previous next


The repute of Melampus, as being highly skilled in the arts of divination, is universally known. This personage has given a name to one species of hellebore, known as the "Melampodion." Some persons, however, attribute the discovery of this plant to a shepherd of that name, who remarked that his she-goats were violently purged after browsing upon it, and afterwards cured the daughters of Prœtus of madness, by, giving them the milk of these goats. It will be the best plan, therefore, to take this opportunity of treating of the several varieties of hellebore. The two principal kinds are the white1 and the black;2 though, according to most authorities, this difference exists in the root only. There are some authors, however, who assure us that the leaves of the black hellebore are similar to those of the plane-tree, only darker, more diminutive, and more jagged at the edges: and who say, that the white hellebore has leaves like those of beet when first shooting, though at the same time of a more swarthy colour, with reddish veins on the under side. The stem, in both kinds, is ferulaceous, a palm3 in height, and covered with coats like those of the bulbs, the root, too, being fibrous like that of the onion.4

The black hellebore kills horses, oxen, and swine; hence it is that those animals avoid it, while they eat the white5 kind. The proper time, thay say, for gathering this last, is harvest. It grows upon Mount Œta in great abundance; and the best of all is that found upon one spot on that mountain, in the vicinity of Pyra. The black hellebore is found growing every- where, but the best is that of Mount Helicon; which is also equally celebrated for the qualities of its other plants. The white hellebore of Mount Œta is the most highly esteemed, that of Pontus occupying the second place, and the produce of Elea the third; which last, it is generally said, grows in the vineyards there. The fourth rank is held by the white hellebore of Mount Parnassus, though it is often adulterated with that of the neighbouring districts of Ætolia.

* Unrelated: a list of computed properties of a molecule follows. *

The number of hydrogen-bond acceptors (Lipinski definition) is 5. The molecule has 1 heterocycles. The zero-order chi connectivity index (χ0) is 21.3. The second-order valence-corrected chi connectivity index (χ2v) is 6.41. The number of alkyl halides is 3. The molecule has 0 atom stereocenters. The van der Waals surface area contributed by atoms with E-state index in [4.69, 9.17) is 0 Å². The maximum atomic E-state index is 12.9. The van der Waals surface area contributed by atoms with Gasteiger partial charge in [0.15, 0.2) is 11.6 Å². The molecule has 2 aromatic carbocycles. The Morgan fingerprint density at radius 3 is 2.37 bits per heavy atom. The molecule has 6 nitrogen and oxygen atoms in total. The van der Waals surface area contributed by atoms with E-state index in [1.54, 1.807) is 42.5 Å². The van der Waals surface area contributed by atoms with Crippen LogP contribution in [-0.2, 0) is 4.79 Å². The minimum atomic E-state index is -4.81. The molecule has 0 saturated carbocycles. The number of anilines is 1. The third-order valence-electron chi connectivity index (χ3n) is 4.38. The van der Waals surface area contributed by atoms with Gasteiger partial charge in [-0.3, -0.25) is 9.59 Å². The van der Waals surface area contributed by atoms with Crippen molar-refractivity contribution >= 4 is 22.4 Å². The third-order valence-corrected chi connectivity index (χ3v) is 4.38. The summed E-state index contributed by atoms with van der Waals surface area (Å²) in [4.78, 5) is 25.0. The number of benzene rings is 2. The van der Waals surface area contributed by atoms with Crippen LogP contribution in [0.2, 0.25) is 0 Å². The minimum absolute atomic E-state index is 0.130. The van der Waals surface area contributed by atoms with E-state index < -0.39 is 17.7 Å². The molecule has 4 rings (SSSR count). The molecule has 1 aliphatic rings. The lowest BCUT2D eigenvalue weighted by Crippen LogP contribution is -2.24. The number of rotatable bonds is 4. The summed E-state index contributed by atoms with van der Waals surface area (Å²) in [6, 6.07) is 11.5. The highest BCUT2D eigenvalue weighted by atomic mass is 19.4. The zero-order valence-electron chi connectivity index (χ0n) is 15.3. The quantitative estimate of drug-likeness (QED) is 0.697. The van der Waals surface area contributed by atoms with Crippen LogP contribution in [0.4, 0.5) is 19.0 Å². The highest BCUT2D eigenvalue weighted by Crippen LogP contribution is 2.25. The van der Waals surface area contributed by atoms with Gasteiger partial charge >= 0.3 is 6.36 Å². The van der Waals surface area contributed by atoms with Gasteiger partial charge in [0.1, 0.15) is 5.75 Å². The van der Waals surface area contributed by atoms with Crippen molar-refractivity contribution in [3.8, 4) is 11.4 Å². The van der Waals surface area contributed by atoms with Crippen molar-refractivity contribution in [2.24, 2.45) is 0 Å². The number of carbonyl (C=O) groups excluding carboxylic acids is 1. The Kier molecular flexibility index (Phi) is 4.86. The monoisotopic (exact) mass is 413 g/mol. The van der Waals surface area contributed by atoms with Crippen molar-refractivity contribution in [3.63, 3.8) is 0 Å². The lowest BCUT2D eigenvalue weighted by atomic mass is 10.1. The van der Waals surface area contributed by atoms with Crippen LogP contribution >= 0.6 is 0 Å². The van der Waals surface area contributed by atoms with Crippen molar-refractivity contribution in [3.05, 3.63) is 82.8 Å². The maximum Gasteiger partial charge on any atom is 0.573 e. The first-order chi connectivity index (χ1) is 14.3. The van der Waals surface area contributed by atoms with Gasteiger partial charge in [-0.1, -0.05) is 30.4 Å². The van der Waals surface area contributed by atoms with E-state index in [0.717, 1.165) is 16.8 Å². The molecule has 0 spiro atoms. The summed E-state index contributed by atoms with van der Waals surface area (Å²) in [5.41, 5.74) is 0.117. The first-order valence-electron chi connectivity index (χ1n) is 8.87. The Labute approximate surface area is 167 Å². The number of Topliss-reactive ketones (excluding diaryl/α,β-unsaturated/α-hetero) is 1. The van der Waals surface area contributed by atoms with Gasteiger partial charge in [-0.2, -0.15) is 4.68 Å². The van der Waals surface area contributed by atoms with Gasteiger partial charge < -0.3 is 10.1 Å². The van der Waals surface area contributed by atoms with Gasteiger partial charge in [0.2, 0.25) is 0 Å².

Of these kinds it is the black hellebore that is known as the "melampodium:" it is used in fumigations, and for the purpose of purifying houses; cattle, too, are sprinkled with it, a certain form of prayer being repeated. This last plant, too, is gathered with more numerous ceremonies than the other: a circle is first traced around it with a sword, after which, the person about to cut it turns towards the East, and offers up a prayer, entreating permission of the gods to do so. At the same time he observes whether an eagle is in sight—for mostly while the plant is being gathered that bird is near at hand—and if one should chance to fly close at hand, it is looked upon as a presage that he will die within the year. The white hellebore, too, is gathered not without difficulty, as it is very oppressive to the Head; more particularly if the precaution has not been used of eating garlic first, and of drinking wine every now and then, care being taken to dig up the plant as speedily as possible.